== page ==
The concrete of The Crescents were soon livened up with graffiti and street-art. The lack of ownership and communal areas were perfect catalysts for Hulme residents to let their creativity flow in whatever direction they felt like. During the mid-80s, Hulme had its own clubs, arthouse cinema, and its own style that saw young men buying second-hand baggy suits. An area that was unloved and unused by a city gracious enough to leave it on the power grid was thriving.
At one point, the creative folk decided to make a massive pirate ship, because why the hell not? There was also "The Nautilus," which was built by attaching steel and wood to a Sherpa Van. It looked like the Yellow Submarine and was known to locals as The Naughty Bus. In the wild west of Hulme, it enjoyed a brief spell razzing around on local fields before some scallies firebombed it.
Ruthless Rap Assassins
Hulme carnival rocked soundsystems, gave a stage to Manchester's poet laureate Lemn Sissay, and from The Crescents came the Ruthless Rap Assassins, Manchester's very own take on something between the politics of Public Enemy and the Daisy Age positivity of De La Soul.
Travelers, acid dropouts, MCs, punks, deadbeats, photographers, artists, crusties, and every other bohemian daydreamer started to focus on Hulme. Counterculture was the energy that kept things moving, along with the dealers and prostitutes who were now finding refuge there.
Graffiti and street art was a huge deal in Hulme, with swathes of it attracting artists from all over the country, and Manchester's Kelzo making a name for himself (his work is still seen throughout the city).
Everything creative in Manchester owes something to Hulme and its crescents. Of course, there's a myriad of influences on the city, taken from far outside the ring road, but while many pinpoint Manchester's pop-cultural Year Dot to the Sex Pistols show at the Lesser Free Trade Hall, the city has an entire cultural output that barely noticed Johnny Rotten and Co, emanating from its own bohemian enclave. Some of Manchester's most iconic images sprung out of Hulme—most notably, perhaps, Kevin Cummins' shot of Joy Division on Princess Parkway.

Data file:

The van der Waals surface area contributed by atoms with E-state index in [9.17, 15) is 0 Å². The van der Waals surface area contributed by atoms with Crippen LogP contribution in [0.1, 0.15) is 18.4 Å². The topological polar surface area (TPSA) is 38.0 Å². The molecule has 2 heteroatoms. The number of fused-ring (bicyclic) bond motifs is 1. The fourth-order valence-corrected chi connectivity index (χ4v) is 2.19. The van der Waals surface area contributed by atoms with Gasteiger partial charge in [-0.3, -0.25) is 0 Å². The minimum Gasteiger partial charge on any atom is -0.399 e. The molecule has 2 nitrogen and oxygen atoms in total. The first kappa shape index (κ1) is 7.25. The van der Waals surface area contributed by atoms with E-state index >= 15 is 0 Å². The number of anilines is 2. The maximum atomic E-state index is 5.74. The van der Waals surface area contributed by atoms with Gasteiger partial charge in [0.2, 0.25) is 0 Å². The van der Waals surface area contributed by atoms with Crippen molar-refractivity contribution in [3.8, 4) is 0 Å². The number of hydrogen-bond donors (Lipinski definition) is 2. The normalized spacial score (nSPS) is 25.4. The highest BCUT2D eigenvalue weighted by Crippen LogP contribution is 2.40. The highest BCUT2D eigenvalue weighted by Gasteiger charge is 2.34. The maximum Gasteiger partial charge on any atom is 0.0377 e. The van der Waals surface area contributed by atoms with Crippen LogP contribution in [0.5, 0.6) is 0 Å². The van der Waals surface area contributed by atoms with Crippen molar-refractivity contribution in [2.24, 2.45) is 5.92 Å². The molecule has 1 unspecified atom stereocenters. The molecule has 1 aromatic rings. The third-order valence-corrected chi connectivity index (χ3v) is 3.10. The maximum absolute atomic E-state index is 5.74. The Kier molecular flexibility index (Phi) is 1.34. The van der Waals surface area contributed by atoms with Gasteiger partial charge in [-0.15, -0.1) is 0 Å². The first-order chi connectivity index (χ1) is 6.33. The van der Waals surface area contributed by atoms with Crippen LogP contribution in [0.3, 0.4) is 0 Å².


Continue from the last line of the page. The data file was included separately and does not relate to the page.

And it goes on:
The free raves, the political protests, the music, the space to do as you pleased in an area untouched by stupid things like rent—it couldn't last. In 1991, Manchester City Council got millions of pounds from the government to sort it all out and the Hulme Crescents were razed in 1994. In February 1996, a gas explosion in Bonsall Street was caused by people who had ripped out gas pipes in a flat. In June 1996, the IRA set off a 3,300-pound bomb on Corporation Street in Manchester city center, ushering in a complete change in the way Manchester operated.
Where Manchester once felt like it was propelled forward by enthusiastic amateurs, post-bomb and post-Hulme, everything became more professional. Hulme itself underwent a £400 million [$600 million] redevelopment program.
Some of that Hulme spark is still there, especially in the Hulme housing co-op Homes for Change. Right now, despite bridges that link to the city center, Hulme still feels separate from the rest of Manchester. Sure enough, it is quieter than it used to be, but the echoes are still there. It isn't as lawless and chaotic as it once was, but a sense of distance remains. Rather apt for a place that takes its name from the old Norse word for "small island."
Either way, it shouldn't be forgotten what Hulme gave to everyone. Manchester—you owe Hulme a pint.